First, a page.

On August, 16, President Joe Biden signed the Inflation Reduction Act (IRA) into law. The estimated $737 billion measure could mean thousands of dollars to improve building efficiency. The Act aims to fight inflation, invest in domestic energy production and manufacturing, and reduce carbon emissions. It’s projected to reduce carbon emissions by roughly 40% by 2030. Barton James, ACCA president and CEO said that Congress (or at least the Democrats) believe HVAC contractors are the key to making major efficiency changes and therefore, the key to moving the U.S. away from fossil fuel usage in homes.

While the overall legislation of the IRA had both supporters and resisters within the HVAC industry, one aspect that may prove beneficial is that contractors can leverage the tax credits when selling system upgrades to their customers.


An Opportunity

According to CNET, many American homeowners can get up to $14,000 for energy efficiency improvements, not including the increased solar tax credit. Depending on where they live and how much energy their household uses, the energy-efficiency upgrades could save a homeowner hundreds of dollars a year — as well as help fight climate change.

That’s where HVAC contractors come in. The IRA pushes replacing old equipment with new, energy-efficient systems and provides incentives so homeowners will want to upgrade their systems. Many homeowners may not be aware of these incentives and how they could save money. If HVAC contractors are up-to-date on what the IRA entails, they can leverage their expertise and land money in both their customers’ pockets and their own.

“These incentives should be very appealing to many HVAC customers.”
Barton James
President and CEO, ACCA

What This Means for HVAC Customers

Part of the bill includes $370 billion for energy climate programs, which has major incentives mostly through tax credits and rebates. These incentives go directly into the pockets of homeowners who choose to replace fossil fuel furnaces, boilers, and water heaters with high-efficiency electric options that are powered by renewable energy.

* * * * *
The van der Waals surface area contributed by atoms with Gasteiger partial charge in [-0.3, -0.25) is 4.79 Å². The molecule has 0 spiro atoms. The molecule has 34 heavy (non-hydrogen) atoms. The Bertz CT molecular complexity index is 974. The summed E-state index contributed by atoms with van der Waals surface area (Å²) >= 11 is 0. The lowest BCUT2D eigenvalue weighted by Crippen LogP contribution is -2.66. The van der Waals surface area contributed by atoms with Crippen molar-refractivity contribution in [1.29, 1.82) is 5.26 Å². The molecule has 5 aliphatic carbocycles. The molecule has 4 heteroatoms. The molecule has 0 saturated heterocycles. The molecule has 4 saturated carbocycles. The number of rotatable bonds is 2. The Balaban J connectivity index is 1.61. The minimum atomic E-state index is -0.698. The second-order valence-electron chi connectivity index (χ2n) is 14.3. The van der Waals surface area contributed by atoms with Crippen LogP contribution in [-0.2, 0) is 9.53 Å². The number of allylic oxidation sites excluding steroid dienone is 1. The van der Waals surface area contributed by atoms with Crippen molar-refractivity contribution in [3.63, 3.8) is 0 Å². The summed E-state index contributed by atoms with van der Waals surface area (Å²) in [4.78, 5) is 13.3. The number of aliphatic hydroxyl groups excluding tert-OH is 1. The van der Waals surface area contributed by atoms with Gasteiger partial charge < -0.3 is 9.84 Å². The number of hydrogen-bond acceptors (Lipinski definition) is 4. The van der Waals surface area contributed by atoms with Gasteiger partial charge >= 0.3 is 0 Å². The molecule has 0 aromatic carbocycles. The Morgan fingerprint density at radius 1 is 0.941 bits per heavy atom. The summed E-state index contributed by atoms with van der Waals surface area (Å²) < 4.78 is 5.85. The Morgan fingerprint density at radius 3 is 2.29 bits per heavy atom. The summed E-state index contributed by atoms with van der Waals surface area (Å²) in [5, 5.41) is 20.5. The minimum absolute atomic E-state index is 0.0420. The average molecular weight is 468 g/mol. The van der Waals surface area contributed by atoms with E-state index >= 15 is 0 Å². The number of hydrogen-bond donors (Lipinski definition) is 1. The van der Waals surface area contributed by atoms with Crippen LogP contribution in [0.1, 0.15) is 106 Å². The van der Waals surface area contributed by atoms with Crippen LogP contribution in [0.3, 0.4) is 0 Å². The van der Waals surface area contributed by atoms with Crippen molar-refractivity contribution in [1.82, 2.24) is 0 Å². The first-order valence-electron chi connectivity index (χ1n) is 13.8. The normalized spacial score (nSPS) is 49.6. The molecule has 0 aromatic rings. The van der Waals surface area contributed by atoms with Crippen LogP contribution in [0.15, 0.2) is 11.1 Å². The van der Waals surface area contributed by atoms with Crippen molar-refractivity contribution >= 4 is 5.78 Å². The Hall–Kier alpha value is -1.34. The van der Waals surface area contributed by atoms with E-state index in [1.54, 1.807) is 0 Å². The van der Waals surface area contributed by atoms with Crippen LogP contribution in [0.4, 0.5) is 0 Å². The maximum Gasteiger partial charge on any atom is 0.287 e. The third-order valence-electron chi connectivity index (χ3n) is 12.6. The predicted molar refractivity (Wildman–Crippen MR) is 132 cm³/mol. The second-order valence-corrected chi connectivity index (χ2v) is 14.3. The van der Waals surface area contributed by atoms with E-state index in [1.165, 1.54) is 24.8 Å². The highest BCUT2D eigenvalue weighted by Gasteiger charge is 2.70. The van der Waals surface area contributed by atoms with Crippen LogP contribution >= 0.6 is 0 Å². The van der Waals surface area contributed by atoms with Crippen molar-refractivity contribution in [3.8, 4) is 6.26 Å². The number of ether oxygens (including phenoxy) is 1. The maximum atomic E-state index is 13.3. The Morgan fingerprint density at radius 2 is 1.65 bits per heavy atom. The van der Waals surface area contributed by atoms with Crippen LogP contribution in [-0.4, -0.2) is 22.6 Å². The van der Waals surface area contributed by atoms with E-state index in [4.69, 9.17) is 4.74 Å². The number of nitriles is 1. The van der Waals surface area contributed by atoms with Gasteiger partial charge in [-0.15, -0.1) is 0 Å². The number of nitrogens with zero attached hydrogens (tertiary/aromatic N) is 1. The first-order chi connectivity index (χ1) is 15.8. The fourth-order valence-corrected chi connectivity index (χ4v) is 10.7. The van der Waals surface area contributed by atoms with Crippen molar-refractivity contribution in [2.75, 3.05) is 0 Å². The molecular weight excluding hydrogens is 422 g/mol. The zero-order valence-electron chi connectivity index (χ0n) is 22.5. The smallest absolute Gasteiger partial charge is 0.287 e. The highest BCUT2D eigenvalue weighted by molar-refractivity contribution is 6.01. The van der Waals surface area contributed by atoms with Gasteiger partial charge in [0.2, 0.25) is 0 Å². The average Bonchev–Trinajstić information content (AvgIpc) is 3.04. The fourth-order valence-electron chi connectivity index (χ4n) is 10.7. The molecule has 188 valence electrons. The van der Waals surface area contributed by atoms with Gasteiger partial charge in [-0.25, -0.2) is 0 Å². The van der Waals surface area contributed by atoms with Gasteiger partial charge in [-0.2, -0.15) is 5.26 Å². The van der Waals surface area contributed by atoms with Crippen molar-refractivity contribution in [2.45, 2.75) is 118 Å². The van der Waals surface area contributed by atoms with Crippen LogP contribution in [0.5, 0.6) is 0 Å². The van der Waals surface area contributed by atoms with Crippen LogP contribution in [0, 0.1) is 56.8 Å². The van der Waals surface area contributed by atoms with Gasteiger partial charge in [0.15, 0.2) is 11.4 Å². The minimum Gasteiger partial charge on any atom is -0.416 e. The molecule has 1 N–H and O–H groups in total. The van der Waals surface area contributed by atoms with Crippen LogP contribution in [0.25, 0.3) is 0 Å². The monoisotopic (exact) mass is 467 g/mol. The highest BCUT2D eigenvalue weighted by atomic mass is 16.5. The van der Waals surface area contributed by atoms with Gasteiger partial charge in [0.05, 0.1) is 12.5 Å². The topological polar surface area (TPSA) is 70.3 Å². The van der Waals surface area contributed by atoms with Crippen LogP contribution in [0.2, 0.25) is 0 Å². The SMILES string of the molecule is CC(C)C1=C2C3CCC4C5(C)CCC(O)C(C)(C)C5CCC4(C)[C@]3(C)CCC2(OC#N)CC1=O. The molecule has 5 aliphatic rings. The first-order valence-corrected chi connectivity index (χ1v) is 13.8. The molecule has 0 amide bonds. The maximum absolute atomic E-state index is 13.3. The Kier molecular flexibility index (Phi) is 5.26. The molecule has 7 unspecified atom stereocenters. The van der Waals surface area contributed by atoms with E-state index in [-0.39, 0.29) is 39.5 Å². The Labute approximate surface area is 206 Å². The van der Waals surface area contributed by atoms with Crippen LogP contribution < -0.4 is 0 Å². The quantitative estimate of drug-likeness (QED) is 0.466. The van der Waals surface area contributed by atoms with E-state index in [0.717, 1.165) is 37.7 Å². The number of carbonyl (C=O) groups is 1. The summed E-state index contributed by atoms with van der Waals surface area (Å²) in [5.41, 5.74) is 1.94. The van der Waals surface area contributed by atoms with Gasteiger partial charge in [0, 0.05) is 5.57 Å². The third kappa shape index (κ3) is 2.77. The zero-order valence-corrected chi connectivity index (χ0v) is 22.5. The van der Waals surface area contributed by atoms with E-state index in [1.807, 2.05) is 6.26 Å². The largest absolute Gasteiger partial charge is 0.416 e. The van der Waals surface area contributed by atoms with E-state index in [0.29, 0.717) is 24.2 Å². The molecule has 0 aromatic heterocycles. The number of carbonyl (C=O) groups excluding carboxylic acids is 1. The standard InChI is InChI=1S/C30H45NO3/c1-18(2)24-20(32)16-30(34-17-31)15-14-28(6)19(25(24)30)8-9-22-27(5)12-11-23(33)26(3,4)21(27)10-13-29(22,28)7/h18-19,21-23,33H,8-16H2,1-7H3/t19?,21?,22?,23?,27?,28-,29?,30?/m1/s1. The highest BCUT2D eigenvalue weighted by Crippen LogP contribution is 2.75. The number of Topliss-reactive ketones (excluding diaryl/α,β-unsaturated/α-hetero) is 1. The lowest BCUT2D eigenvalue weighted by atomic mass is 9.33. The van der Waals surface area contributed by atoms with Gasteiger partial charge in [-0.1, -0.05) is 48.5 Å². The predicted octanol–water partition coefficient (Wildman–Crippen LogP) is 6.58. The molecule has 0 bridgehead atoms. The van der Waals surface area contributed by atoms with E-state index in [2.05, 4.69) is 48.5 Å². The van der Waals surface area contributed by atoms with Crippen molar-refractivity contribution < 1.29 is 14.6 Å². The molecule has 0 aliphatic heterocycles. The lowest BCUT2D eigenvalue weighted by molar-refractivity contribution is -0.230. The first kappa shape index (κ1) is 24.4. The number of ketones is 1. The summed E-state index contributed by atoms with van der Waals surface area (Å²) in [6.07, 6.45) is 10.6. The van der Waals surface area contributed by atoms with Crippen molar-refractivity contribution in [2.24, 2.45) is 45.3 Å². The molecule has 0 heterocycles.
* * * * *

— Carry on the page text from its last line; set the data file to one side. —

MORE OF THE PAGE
“The IRA bill’s rebates, or tax breaks, for qualifying consumers who add efficient heat pumps, rooftop solar, electric HVAC, and electric water heaters should be a major driver for sales,” James said. “The rebates will also help drive the SEER 2 transition as well as ease the challenges with the adoption of A2L equipment.”

The bill also includes $9 billion in total energy rebates, including the $4.28 billion high-efficiency electric home rebate program, which returns a rebate of up to $8,000 to install heat pumps and a rebate of up to $1,750 for a heat-pump water heater.

“These incentives should be very appealing to many HVAC customers,” James said.

The IRA also includes a rebate of up to $1,600 to insulate and seal a house, and a rebate of up to $2,500 for improvements to electrical wiring — “funds in the IRA to be claimed for smaller actions,” James explained. The U.S. Environmental Protection Agency said a well-sealed and insulated home can save an average of 15% on heating and cooling costs.

For homeowners who don’t qualify for rebates, the IRA provides for a tax credit of up to $2,000 to install heat pumps.

Additionally, the legislation revives a 30% tax credit for installing residential solar panels and extends the program through December 31, 2034.

“Homeowners who install solar battery systems with at least three kilowatt-hours of capacity would also qualify for the tax credit,” James said.

The bill is meant to return green energy back to the U.S. by providing this money to accelerate domestic production of solar panels, wind turbines, and batteries, as well as supporting the production of the necessary materials needed for energy-efficient batteries, and helping households leverage their solar power, James said.